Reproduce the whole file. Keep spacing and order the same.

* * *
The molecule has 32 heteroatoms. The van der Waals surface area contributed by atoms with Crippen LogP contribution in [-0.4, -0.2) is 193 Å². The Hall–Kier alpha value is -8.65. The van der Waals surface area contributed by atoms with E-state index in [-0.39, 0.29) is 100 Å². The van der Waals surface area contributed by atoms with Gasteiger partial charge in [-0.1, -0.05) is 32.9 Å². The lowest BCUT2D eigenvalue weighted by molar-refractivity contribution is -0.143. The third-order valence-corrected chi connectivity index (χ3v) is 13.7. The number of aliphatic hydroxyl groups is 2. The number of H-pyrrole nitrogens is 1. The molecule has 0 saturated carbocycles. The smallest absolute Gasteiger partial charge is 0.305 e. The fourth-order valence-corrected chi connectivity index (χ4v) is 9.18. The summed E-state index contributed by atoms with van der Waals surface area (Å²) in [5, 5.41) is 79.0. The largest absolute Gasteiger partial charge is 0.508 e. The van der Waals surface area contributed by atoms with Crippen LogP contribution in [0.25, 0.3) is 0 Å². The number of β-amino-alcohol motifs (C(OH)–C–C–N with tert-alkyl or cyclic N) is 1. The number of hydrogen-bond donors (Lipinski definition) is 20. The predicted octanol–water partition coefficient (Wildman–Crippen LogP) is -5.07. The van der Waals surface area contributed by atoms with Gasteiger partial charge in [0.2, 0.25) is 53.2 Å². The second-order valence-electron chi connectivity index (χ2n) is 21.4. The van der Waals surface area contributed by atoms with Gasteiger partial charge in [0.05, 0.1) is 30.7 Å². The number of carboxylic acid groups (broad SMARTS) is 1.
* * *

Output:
The molecule has 32 heteroatoms. The van der Waals surface area contributed by atoms with Crippen LogP contribution in [-0.4, -0.2) is 193 Å². The Hall–Kier alpha value is -8.65. The van der Waals surface area contributed by atoms with E-state index in [-0.39, 0.29) is 100 Å². The van der Waals surface area contributed by atoms with Gasteiger partial charge in [-0.1, -0.05) is 32.9 Å². The lowest BCUT2D eigenvalue weighted by molar-refractivity contribution is -0.143. The third-order valence-corrected chi connectivity index (χ3v) is 13.7. The number of aliphatic hydroxyl groups is 2. The number of H-pyrrole nitrogens is 1. The molecule has 0 saturated carbocycles. The smallest absolute Gasteiger partial charge is 0.305 e. The fourth-order valence-corrected chi connectivity index (χ4v) is 9.18. The summed E-state index contributed by atoms with van der Waals surface area (Å²) in [5, 5.41) is 79.0. The largest absolute Gasteiger partial charge is 0.508 e. The van der Waals surface area contributed by atoms with Crippen LogP contribution in [0.25, 0.3) is 0 Å². The number of β-amino-alcohol motifs (C(OH)–C–C–N with tert-alkyl or cyclic N) is 1. The number of hydrogen-bond donors (Lipinski definition) is 20. The predicted octanol–water partition coefficient (Wildman–Crippen LogP) is -5.07. The van der Waals surface area contributed by atoms with Gasteiger partial charge in [0.2, 0.25) is 53.2 Å². The second-order valence-electron chi connectivity index (χ2n) is 21.4. The van der Waals surface area contributed by atoms with Gasteiger partial charge in [0.05, 0.1) is 30.7 Å². The number of carboxylic acid groups (broad SMARTS) is 1.